The next category is about how change comes about as a planned or emergent, and I think your example is certainly one that you've got no control over. These things come out of the blue and hit you from nowhere. In organisational change they can come from external or internal sources versus a planned change. They're the two main categories of how change comes about and the types of models, the classic models that have been used have fallen into those categories. In planned change, this is the classic ... you've probably seen this one out there, this freeze, change, refreeze. 1946 it was written and still it's used out there. It's not that it's problematic, it's been criticised. Absolutely, it's been criticised for its simplicity and that that's not the way organisations work anymore. And they don't have the luxury of big transformational changes to stop everything while they unfreeze and then make a change and then we can all start again. That's just not how it works.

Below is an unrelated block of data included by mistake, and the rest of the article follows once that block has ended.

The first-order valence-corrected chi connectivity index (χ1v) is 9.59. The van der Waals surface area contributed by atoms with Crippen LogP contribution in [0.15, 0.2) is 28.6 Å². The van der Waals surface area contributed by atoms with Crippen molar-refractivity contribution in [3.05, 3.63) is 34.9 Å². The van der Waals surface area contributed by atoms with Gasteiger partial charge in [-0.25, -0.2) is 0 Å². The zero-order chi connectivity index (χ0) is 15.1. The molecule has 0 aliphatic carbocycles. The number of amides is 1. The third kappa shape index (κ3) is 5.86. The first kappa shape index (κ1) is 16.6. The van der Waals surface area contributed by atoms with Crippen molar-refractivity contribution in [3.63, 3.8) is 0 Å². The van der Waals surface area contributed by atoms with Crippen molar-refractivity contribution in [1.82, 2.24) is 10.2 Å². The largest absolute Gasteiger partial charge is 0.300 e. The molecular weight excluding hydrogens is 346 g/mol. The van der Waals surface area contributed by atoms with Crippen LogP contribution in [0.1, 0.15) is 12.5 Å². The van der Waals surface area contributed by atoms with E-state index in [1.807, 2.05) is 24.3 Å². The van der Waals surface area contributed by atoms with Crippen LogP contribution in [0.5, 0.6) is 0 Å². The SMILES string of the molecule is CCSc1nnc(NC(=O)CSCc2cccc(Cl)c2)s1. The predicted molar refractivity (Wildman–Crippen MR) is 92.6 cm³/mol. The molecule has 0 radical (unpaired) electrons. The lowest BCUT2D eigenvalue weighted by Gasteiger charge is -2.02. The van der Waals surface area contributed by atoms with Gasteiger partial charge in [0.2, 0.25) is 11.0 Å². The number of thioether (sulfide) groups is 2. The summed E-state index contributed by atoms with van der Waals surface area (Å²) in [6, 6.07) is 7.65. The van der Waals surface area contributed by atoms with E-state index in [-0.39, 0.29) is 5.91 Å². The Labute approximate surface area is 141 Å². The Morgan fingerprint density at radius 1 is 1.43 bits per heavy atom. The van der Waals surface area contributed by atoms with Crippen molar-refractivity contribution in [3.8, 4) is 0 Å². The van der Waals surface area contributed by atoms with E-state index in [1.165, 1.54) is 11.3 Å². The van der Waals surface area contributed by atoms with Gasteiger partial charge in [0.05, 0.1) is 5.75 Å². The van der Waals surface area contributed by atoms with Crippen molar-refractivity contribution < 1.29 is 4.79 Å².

These emergent theories of change have really taken off from there and are used more these days than the planned. Although, as I said, you will still see that out there. It's been slightly developed, now they talk about ice topping and Zamboni'ing and there's all these ... I'm an ice skater, people might not know what a Zamboni even is. It's a machine that cuts the ice when you're ice skating. No? Anyway, whatever. Oops, sorry.